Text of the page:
Linda Giering, PhD
*Medical Writer, Matawan, New Jersey.
Address correspondence to: Linda Giering, PhD. E-mail: email@example.com.
Disclosure statement: The author reports having no significant financial or advisory relationships with corporate organizations related to this activity.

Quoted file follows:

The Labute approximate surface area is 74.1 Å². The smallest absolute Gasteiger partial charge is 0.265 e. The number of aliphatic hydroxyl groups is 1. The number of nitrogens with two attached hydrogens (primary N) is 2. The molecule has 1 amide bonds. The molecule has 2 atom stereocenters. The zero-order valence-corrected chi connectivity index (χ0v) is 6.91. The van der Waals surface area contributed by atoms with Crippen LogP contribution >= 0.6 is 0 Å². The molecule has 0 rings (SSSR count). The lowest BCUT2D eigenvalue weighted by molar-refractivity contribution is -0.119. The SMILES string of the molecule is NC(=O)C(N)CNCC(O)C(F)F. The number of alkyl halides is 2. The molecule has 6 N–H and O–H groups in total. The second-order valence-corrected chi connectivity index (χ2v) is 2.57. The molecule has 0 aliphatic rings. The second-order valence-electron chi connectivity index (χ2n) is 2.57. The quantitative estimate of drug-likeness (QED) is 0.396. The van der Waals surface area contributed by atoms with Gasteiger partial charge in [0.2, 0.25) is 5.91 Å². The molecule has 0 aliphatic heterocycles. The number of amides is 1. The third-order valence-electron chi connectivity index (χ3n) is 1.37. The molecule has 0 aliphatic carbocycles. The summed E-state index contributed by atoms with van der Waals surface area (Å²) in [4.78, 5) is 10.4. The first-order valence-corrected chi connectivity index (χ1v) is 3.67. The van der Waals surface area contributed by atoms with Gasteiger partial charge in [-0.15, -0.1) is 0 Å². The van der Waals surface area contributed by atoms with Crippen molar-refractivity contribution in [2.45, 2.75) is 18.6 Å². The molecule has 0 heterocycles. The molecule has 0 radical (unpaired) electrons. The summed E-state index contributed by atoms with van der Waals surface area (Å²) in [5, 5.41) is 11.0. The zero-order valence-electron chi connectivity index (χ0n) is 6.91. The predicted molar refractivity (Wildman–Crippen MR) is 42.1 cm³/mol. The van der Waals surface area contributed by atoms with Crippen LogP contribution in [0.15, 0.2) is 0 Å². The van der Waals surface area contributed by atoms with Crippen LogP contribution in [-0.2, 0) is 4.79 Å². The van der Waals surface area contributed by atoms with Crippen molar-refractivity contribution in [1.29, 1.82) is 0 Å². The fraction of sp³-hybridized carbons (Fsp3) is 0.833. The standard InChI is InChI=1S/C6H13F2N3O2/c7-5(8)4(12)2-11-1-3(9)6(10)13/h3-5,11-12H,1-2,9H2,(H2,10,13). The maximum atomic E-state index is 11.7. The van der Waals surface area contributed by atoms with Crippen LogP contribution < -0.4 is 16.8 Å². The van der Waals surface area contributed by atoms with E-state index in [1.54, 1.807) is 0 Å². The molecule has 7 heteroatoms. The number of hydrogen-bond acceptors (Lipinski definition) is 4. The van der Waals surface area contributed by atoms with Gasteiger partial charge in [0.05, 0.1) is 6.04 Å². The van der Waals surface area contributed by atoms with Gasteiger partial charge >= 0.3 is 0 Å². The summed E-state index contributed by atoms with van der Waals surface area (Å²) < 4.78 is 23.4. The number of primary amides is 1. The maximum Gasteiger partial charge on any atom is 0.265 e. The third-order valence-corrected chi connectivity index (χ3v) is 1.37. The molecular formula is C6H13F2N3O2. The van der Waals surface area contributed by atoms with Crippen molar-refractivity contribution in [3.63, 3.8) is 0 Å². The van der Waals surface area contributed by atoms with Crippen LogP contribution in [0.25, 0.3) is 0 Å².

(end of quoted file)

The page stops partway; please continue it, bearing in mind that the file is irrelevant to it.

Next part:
Multimodality imaging entered the clinical arena more than a decade ago and has become a mainstay in oncology. Significant efforts have been directed toward developing and enhancing these imaging methods for the early detection, diagnosis, and characterization of breast tumors. The success is based on the delivery of complimentary information. Initially, 2 separate studies were conducted and using sophisticated algorithms, images were fused together to enhance the available diagnostic information. The spatial resolution and contrast of computed tomography (CT) and magnetic resonance imaging (MRI) can augment the relatively low spatial resolution, but high molar sensitivity of positron emission tomography (PET) may allow small changes in pathophysiology to be visualized. The integration of these imaging modalities into a single device, hybrid imaging, facilitates exact fusion and provides more information than either modality alone. While fluorodeoxyglucose (FDG) PET/CT has been available for well over a decade, data on the clinical utility of FDG PET/MRI continues to emerge. In the future, the appropriate modality will be chosen based on the needs of the each breast cancer patient and the clinical indication being evaluated, but hybrid imaging will likely play an important role in the journey of breast cancer patients.
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